To achieve Hyper FFF speed, however, it’s essential to use the right materials.

Check out Aniwaa’s review, “Double the prints in half the time?”, to discover more Hyper FFF prints and insights.


Materials compatible with fast 3D printing

Raise3D’s research team developed two, main filament lines to keep up with Hyper FFF speeds:

  • Hyper Speed line
  • Hyper Core line

These filaments cover an increasing variety of plastics, from PLA to ABS and fiber-filled materials.

Thanks to special formulations, they can be melted, extruded, and cooled faster without sacrificing dimensional accuracy, surface quality, or interlayer bonding quality.


Hyper Speed line: PLA, ABS, and more

Raise3D’s research team developed unique formulations of PLA and ABS plastics that make them compatible with fast 3D printing. Hyper Speed PLA and Hyper Speed ABS present optimized molecular weight and flowability for:

  • faster melting and cooling
  • excellent interlayer bonding
  • optimal Z-direction strength

These Hyper Speed formulations also enable the print surfaces to be just as smooth and detailed as with normal filaments at normal speed.

Raise3D will continue to roll out additional materials (e.g., PETG, PC, ASA, and others) on a regular basis.


Hyper Core line: CF- and GF-reinforced filaments

For industrial, end-use part applications, Raise3D is developing compatible thermoplastics that are reinforced with fibers such as glass fiber (GF) or carbon fiber (CF).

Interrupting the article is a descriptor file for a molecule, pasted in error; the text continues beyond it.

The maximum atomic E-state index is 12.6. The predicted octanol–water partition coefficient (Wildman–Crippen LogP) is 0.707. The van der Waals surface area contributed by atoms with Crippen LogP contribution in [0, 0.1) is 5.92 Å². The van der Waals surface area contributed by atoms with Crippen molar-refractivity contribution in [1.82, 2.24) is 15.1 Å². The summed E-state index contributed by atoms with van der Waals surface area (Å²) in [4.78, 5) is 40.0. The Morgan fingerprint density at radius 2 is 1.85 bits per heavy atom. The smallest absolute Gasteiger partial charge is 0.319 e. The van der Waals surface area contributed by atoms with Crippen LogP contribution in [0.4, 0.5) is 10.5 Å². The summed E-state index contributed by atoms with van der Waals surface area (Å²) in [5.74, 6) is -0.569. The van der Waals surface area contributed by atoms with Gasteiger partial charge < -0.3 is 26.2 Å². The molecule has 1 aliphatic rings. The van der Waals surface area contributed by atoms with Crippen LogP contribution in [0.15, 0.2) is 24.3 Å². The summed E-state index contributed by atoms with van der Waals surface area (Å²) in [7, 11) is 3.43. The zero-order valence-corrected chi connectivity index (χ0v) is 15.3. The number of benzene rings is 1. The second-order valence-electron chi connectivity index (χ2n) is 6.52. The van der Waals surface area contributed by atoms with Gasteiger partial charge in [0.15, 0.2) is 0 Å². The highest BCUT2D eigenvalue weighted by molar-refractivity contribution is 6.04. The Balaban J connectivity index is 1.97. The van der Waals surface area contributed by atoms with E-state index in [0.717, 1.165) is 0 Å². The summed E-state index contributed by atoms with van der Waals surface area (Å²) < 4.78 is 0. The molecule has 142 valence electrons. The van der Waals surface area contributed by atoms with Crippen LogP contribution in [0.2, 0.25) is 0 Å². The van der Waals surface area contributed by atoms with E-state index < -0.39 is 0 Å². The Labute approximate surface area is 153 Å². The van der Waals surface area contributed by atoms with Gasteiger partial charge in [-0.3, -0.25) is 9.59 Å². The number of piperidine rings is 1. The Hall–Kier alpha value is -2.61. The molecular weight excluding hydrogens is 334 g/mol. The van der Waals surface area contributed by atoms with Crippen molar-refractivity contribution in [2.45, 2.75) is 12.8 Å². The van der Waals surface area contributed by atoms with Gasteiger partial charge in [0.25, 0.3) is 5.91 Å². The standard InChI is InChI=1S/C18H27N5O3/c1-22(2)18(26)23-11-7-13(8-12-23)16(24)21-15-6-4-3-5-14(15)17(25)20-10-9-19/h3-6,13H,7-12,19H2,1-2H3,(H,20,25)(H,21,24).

The challenge with fiber-enforced filaments is their abrasiveness. They tend to damage printer nozzles and easily clog them. Raise3D’s R&D team found a clever solution to this by creating two layers or “cores” of material with different fiber distributions.

The inner core of the filament features a high density of fibers and is wrapped in a thin outer core with fewer fibers. Thus, the material is easier to print on the outside, all while offering unique material properties on the inside, and with much less damage to the nozzle.

Note: These Hyper Core filaments are still being thoroughly tested and fine-tuned. Sign up for our newsletter to stay updated on this topic and more.


Material profiles in ideaMaker

We mentioned before that each material requires unique printing temperatures and settings. Raise3D materials all come with preset “material profiles” enabling you to 3D print without searching for the sweet spot.

Nozzle and print bed temperature, speed, layer height– it’s all ready to go.

See dozens of Raise3D and third-party material profiles


3D part size and geometry

All of the above elements play a major role in 3D printer speed. Nonetheless, an important factor remains: the 3D model itself.

The more intricate it is, the greater the trade-off between speed and quality. This is where ideaMaker steps in again with intelligent algorithms.

Each section of the print must be 3D printed at a different speed in order to guarantee its quality.

Different print speeds for different geometries. Source: Raise3D


In the image above, you can see that the outer shell (relatively simple curve) can be 3D printed at around 270mm/s. The more intricate sections, like the two small holes, must be 3D printed at a lower speed of 60-90mm/s.

Below is another illustration of this concept:

Level 0 and level 2 speeds for the same extrusion path. Source: Raise3D


This ensures that sharp details are 3D printed correctly, all while 3D printing the rest of the part at high speed.